Snapchat is both one of the scariest and one of the most exciting social media channels out there.
That’s probably why 92% of retailers are selling on Instagram, and only 47% have ventured on to Snapchat. Those numbers mean there’s lots of opportunity in the retail space to be an early adopter and leader with Snapchat marketing.
Michael Platco, Snapchat artist/storyteller/content creator/consultant/influencer, was one of the app’s first users. At first, he just sent silly doodles to his 13-year-old cousin. Now, global brands seek his expertise to help them with their Snapchat presence.
“Retailers don’t see the space as something they can truly capitalize on,” Platco says. “There’s a disconnect between getting people to convert.”
Why Brands Are Moving to Snapchat
While Snapchat’s limited analytics information make it nearly impossible to determine true ROI, there are definitely incentives for brands to have a presence.
The app has a user base of more than 200 million, a number that’s quickly catching up to Twitter and Pinterest. It’s especially popular among millennials, a demographic that marketers hope to better understand and influence. According to the platform, Snapchat reaches 41% of all 18-to-34-year-olds in the U.S. on any given day, and a whopping 71% of its users are under that benchmark age of 34.
With those kinds of usage stats, it makes sense that retailers would meet their customers where they're hanging out online — particularly millennials, who have around $200 billion in annual buying power.
“If you’re not actively using the platform, you’re too far removed from understanding it,” Platco says.
We took a deeper look at what some of the few retailers on Snapchat do most effectively, and what other retailers can learn from them.
Who They Are
Wet Seal is a clothing retailer that offers economically priced apparel, footwear, and accessories targeted at teen girls and young women. They currently operate nearly 200 stores across the U.S.
Wet Seal on Snapchat
The key to Snapchat marketing for Wet Seal lies within their approach to influencer marketing. During the 2013 holiday season, they leveraged 16-year-old blogger MsMeghanMakeup to tap into her existing social audience of more than 300,000 and help promote the newly launched Wet Seal Snapchat account.
It was authentic in that Meghan was naturally already excited about the holiday season, an emotion that translated well on the platform. Through this campaign, Wet Seal added 9,000 followers in two weeks, and their Story was viewed more than 6,000 times in 24 hours — the most viewed brand story in Snapchat history at that time.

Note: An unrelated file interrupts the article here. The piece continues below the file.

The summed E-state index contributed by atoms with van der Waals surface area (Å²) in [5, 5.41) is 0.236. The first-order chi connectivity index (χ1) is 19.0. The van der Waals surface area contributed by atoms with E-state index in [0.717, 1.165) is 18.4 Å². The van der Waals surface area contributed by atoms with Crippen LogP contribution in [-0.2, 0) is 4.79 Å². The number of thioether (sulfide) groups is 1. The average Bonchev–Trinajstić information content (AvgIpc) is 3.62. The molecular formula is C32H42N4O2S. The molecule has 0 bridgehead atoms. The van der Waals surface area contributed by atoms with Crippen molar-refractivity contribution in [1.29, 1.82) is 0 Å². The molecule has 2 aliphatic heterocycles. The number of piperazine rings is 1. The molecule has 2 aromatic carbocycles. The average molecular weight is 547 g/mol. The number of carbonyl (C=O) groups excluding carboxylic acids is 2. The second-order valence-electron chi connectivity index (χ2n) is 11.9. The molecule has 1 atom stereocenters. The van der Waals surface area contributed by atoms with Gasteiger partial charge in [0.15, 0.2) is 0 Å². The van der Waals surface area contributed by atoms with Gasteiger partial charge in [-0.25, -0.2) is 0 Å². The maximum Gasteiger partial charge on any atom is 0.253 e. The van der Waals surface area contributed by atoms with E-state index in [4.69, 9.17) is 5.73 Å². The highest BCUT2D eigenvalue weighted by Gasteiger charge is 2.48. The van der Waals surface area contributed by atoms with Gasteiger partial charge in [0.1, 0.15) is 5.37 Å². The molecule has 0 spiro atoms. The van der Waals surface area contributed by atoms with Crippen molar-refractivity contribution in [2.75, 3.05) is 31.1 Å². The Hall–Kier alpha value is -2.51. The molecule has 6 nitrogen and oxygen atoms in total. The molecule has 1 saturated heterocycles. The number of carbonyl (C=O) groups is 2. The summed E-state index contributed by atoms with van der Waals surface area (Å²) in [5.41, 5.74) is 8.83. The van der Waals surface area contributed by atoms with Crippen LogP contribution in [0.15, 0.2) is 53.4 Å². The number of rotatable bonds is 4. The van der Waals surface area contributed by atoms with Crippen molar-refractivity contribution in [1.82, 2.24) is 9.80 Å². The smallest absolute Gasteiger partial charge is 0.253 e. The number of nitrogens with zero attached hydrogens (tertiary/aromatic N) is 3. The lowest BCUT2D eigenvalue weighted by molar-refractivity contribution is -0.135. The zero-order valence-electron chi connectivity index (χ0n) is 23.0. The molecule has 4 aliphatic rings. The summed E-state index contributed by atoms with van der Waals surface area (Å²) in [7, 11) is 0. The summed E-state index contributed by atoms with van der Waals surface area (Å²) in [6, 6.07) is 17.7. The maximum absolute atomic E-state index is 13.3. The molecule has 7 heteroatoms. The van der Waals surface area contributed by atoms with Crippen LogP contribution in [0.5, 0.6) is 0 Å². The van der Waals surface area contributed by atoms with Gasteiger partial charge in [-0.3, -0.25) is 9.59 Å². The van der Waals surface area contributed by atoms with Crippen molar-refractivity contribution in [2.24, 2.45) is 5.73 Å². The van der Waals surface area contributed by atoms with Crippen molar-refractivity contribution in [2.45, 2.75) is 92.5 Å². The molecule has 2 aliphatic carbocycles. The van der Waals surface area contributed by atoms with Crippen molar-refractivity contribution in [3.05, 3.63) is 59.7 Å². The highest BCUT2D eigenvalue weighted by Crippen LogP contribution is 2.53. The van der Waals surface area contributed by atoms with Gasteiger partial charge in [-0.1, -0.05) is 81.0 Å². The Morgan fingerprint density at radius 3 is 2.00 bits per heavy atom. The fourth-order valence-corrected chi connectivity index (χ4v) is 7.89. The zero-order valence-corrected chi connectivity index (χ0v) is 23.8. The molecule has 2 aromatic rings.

Her content wasn’t solely about Wet Seal. It was more about the holidays, with Wet Seal sprinkled in where it made sense. She went through her life for two days before Christmas, sharing normal teenage activities like playing with her dog and making holiday cookies. Wet Seal came into the story when Meghan shared her outfit of the day.
But Wet Seal didn’t limit all of its efforts to the influencer takeover. They also shared behind-the-scenes footage, in-store images and disappearing coupon codes on the channel.
Today, Wet Seal continues to work with influencers. They also share screenshots of images of their customers advocating for the brand.
Wet Seal’s efforts on the platform haven’t gone unnoticed. In 2014, they won for Snapchat in the 6th annual Shorty Awards.
Why it Works
Wet Seal was a pioneer of the channel. Their efforts have since guided best practices for brands on Snapchat.
The advantage for the retailer is that they were seen as innovative, yet casual and friendly to their consumers. Wet Seal demonstrated that they know and can relate to their audience — the trendy, fashion-forward teenage girl and young woman.
Snapchat is used by Wet Seal’s target audience, and they found an influencer who had already made headway in connecting with that audience. Their approach was highly targeted and personal.
Platco can testify to the effectiveness of this approach to Snapchat. “The only way to get new followers on Snapchat is to very specifically expose people that don’t already follow your Snapchat account. Takeovers will get brands new followers. It’s easy, there’s no QR code, and [users] don’t have to leave the app. It’s the most direct line to getting more followers.”
But the key is to remember that it’s not just a one-and-done kind of effort. “If you are going to use an influencer and you have no follow-up, that is a huge mistake. I see a lot of brands do it.”
Make sure you have a strategy in place to keep those new followers engaged after the influence takeover is over.
“[A brand has] invested a lot of money and effort into a project, event or launch. And then silence,” he says. “If you’re not creating content on Snapchat, you don’t exist on Snapchat. People are going to forget very quickly.”